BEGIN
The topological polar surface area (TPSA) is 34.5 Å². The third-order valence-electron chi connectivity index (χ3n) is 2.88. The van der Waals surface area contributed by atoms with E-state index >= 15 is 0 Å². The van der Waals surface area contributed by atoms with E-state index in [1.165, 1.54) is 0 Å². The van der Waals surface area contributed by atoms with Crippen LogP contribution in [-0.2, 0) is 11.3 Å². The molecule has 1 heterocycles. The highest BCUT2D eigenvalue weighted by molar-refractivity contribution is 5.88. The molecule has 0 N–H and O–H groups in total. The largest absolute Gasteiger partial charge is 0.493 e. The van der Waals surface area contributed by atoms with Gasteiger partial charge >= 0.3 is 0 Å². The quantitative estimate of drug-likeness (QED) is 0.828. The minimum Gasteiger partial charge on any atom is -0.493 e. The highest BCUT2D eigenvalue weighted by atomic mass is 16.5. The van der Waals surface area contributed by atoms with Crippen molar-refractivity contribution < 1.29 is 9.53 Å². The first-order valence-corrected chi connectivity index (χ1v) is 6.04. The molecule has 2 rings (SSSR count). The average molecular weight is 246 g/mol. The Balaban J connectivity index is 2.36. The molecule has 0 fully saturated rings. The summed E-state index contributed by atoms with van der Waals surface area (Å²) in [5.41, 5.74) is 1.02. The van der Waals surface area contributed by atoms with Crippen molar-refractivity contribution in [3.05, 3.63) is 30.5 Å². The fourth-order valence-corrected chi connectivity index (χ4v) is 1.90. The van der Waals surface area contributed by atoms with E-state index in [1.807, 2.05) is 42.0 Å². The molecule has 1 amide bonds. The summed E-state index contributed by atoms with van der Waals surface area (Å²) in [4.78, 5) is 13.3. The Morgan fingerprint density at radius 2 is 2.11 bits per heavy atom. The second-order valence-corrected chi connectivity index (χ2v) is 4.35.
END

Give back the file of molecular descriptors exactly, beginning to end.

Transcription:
The topological polar surface area (TPSA) is 34.5 Å². The third-order valence-electron chi connectivity index (χ3n) is 2.88. The van der Waals surface area contributed by atoms with E-state index >= 15 is 0 Å². The van der Waals surface area contributed by atoms with E-state index in [1.165, 1.54) is 0 Å². The van der Waals surface area contributed by atoms with Crippen LogP contribution in [-0.2, 0) is 11.3 Å². The molecule has 1 heterocycles. The highest BCUT2D eigenvalue weighted by molar-refractivity contribution is 5.88. The molecule has 0 N–H and O–H groups in total. The largest absolute Gasteiger partial charge is 0.493 e. The van der Waals surface area contributed by atoms with Gasteiger partial charge >= 0.3 is 0 Å². The quantitative estimate of drug-likeness (QED) is 0.828. The minimum Gasteiger partial charge on any atom is -0.493 e. The highest BCUT2D eigenvalue weighted by atomic mass is 16.5. The van der Waals surface area contributed by atoms with Crippen molar-refractivity contribution < 1.29 is 9.53 Å². The first-order valence-corrected chi connectivity index (χ1v) is 6.04. The molecule has 2 rings (SSSR count). The average molecular weight is 246 g/mol. The Balaban J connectivity index is 2.36. The molecule has 0 fully saturated rings. The summed E-state index contributed by atoms with van der Waals surface area (Å²) in [5.41, 5.74) is 1.02. The van der Waals surface area contributed by atoms with Crippen molar-refractivity contribution in [3.05, 3.63) is 30.5 Å². The fourth-order valence-corrected chi connectivity index (χ4v) is 1.90. The van der Waals surface area contributed by atoms with E-state index in [1.807, 2.05) is 42.0 Å². The molecule has 1 amide bonds. The summed E-state index contributed by atoms with van der Waals surface area (Å²) in [4.78, 5) is 13.3. The Morgan fingerprint density at radius 2 is 2.11 bits per heavy atom. The second-order valence-corrected chi connectivity index (χ2v) is 4.35.